Most Commonly Found: Garlic is native to central Asia, and has long been a staple in the Mediterranean region, as well as a frequent seasoning in Asia, Egypt, Africa and Europe. You can also find it in parts of the United States, including northern California.
Stone Cold Facts: Garlic is a plant in the Allium (onion) family and is closely related to onions, shallots and leeks. Its strong smell and flavor make it a popular ingredient in a variety of recipes, and many folks use it due to its iconic healing properties.
What to Heal: The healing benefits of garlic fall into four main categories:
- Reduces inflammation in that it lessens the risk of osteoarthritis and other disease associated with inflammation.
- Boosts immune function through its anti-bacterial, anti-fungal, antiviral, and anti-parasitic properties.
- Improves cardiovascular health and circulation by protecting against clotting, retards plaque, improves lipids, and high blood pressure.
- Toxic to at least 14 kinds of cancer cells, including brain, lung, breast, gastric, and pancreatic.
Since it boosts immunity, it’s a great spice to consume when you have the common cold or virtually any illness. Garlic is also one of the oldest “performance enhancing” substances, since it has been shown to help with exercise performance. The Ancient Greeks were the first to use it for this benefit.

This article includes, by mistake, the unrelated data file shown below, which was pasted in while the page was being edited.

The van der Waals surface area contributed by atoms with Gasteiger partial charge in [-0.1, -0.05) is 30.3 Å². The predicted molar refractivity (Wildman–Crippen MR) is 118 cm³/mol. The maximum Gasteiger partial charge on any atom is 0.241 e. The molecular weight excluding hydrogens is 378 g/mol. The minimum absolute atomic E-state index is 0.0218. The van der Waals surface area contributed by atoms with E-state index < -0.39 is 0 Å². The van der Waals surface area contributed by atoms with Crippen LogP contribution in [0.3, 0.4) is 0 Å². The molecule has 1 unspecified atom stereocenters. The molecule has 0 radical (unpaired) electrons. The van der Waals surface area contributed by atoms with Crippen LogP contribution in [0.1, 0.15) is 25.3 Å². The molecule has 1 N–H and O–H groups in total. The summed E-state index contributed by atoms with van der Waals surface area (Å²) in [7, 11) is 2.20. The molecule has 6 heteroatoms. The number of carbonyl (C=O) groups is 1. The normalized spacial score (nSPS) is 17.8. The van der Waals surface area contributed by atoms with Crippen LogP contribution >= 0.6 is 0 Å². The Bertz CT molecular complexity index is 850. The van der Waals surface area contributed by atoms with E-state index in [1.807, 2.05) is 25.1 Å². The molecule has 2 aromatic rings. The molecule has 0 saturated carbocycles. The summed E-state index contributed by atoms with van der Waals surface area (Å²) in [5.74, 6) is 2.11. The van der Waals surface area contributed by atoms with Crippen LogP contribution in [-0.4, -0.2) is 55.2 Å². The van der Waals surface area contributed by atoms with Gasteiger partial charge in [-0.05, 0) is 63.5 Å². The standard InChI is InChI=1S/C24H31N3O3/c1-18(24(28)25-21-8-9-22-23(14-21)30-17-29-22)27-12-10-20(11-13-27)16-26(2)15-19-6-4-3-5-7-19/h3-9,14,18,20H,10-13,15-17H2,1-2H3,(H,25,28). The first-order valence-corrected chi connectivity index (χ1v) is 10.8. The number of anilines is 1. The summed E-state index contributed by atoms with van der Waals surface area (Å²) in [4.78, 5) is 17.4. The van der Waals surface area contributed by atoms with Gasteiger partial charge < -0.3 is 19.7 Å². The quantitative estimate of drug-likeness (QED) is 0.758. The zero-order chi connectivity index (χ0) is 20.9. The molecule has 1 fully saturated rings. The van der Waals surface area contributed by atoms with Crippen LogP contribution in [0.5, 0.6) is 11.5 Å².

How to Heal: Garlic is most commonly chopped up and included in food dishes or taken as a supplement.
Related Chakras: Garlic is healing for the root chakra.
Spirituality and Psychic Properties: The Romanians used garlic to repel vampires, placing it around the house and rubbed it on their doors, windows and gates. Even in death, they would anoint the body with garlic and place some in the deceased’s mouth in order to prevent evil sprits from entering the body.
Besides Romania, other countries used this herb to fend off evil spirits. In China and Malaysia, parents would often smear their children’s heads with garlic to protect them from vampires. People in the West Indies it as a charm against various evil spirits.
Today it is used as a way to dispel negativity, repel thieves, and prevent envy and jealousy. Hanging it is a great way to bless a new home..
In some Buddhist traditions, garlic—along with the other five “pungent spices” —is said to stimulate sexual and aggressive drives to the detriment of meditation practice.
History and Lore: In Ancient Egypt, Garlic was prominent and well-preserved cloves were found in the tomb of King Tutankhamen. Jewish slaves in Egypt also used garlic to prevent illness and took it with them after escaping Egypt.
During the first Olympic games, it was used by athletes before they competed to enhance performance, as well as to protect the skin against poisons or toxins.
Hippocrates, the Father of Medicine, used it for therapeutic armamentarium.
What are your favorite ways to use garlic?
Sara is a writer, digital marketing strategist, a content and social media professional based out of Boulder, Colo. After working in the yoga industry for several years, she has an expertise in writing and marketing for the industry. When she’s not working, she’s practicing yoga, going to a barre class, hiking the Flatirons, or playing with her pup, Zion. Feel free to contact her at firstname.lastname@example.org
The post Practical Magic: Garlic—The Ancient Performance Enhancer appeared first on Wanderlust.